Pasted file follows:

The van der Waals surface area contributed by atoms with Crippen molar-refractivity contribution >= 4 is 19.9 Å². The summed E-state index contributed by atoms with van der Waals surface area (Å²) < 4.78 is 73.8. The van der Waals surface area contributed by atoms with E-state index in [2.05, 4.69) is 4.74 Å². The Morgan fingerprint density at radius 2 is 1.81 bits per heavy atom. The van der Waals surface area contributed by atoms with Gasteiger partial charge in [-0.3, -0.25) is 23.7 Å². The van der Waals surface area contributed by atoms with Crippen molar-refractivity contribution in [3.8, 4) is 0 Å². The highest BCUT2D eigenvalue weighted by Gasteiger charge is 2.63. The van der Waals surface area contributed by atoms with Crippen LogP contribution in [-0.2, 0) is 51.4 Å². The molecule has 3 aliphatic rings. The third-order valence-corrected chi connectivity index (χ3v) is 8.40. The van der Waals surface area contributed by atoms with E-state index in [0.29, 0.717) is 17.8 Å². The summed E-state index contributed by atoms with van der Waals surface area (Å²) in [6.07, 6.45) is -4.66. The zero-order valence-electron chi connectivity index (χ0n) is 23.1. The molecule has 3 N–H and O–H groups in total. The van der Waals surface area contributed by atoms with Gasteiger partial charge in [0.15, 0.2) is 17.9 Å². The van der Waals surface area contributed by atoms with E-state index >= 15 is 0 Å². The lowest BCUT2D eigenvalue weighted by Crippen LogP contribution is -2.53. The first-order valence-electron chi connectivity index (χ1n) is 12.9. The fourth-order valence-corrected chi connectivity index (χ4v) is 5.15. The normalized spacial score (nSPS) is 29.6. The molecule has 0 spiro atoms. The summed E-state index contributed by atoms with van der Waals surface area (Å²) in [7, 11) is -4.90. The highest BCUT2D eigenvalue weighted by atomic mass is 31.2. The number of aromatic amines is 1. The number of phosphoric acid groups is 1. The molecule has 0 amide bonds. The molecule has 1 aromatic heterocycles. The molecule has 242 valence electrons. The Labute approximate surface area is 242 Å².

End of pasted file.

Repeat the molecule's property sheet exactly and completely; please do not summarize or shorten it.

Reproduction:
The van der Waals surface area contributed by atoms with Crippen molar-refractivity contribution >= 4 is 19.9 Å². The summed E-state index contributed by atoms with van der Waals surface area (Å²) < 4.78 is 73.8. The van der Waals surface area contributed by atoms with E-state index in [2.05, 4.69) is 4.74 Å². The Morgan fingerprint density at radius 2 is 1.81 bits per heavy atom. The van der Waals surface area contributed by atoms with Gasteiger partial charge in [-0.3, -0.25) is 23.7 Å². The van der Waals surface area contributed by atoms with Crippen molar-refractivity contribution in [3.8, 4) is 0 Å². The highest BCUT2D eigenvalue weighted by Gasteiger charge is 2.63. The van der Waals surface area contributed by atoms with Crippen LogP contribution in [-0.2, 0) is 51.4 Å². The molecule has 3 aliphatic rings. The third-order valence-corrected chi connectivity index (χ3v) is 8.40. The van der Waals surface area contributed by atoms with E-state index in [0.29, 0.717) is 17.8 Å². The summed E-state index contributed by atoms with van der Waals surface area (Å²) in [6.07, 6.45) is -4.66. The zero-order valence-electron chi connectivity index (χ0n) is 23.1. The molecule has 3 N–H and O–H groups in total. The van der Waals surface area contributed by atoms with Gasteiger partial charge in [0.15, 0.2) is 17.9 Å². The van der Waals surface area contributed by atoms with E-state index >= 15 is 0 Å². The lowest BCUT2D eigenvalue weighted by Crippen LogP contribution is -2.53. The first-order valence-electron chi connectivity index (χ1n) is 12.9. The fourth-order valence-corrected chi connectivity index (χ4v) is 5.15. The normalized spacial score (nSPS) is 29.6. The molecule has 0 spiro atoms. The summed E-state index contributed by atoms with van der Waals surface area (Å²) in [7, 11) is -4.90. The highest BCUT2D eigenvalue weighted by atomic mass is 31.2. The number of aromatic amines is 1. The number of phosphoric acid groups is 1. The molecule has 0 amide bonds. The molecule has 1 aromatic heterocycles. The molecule has 242 valence electrons. The Labute approximate surface area is 242 Å².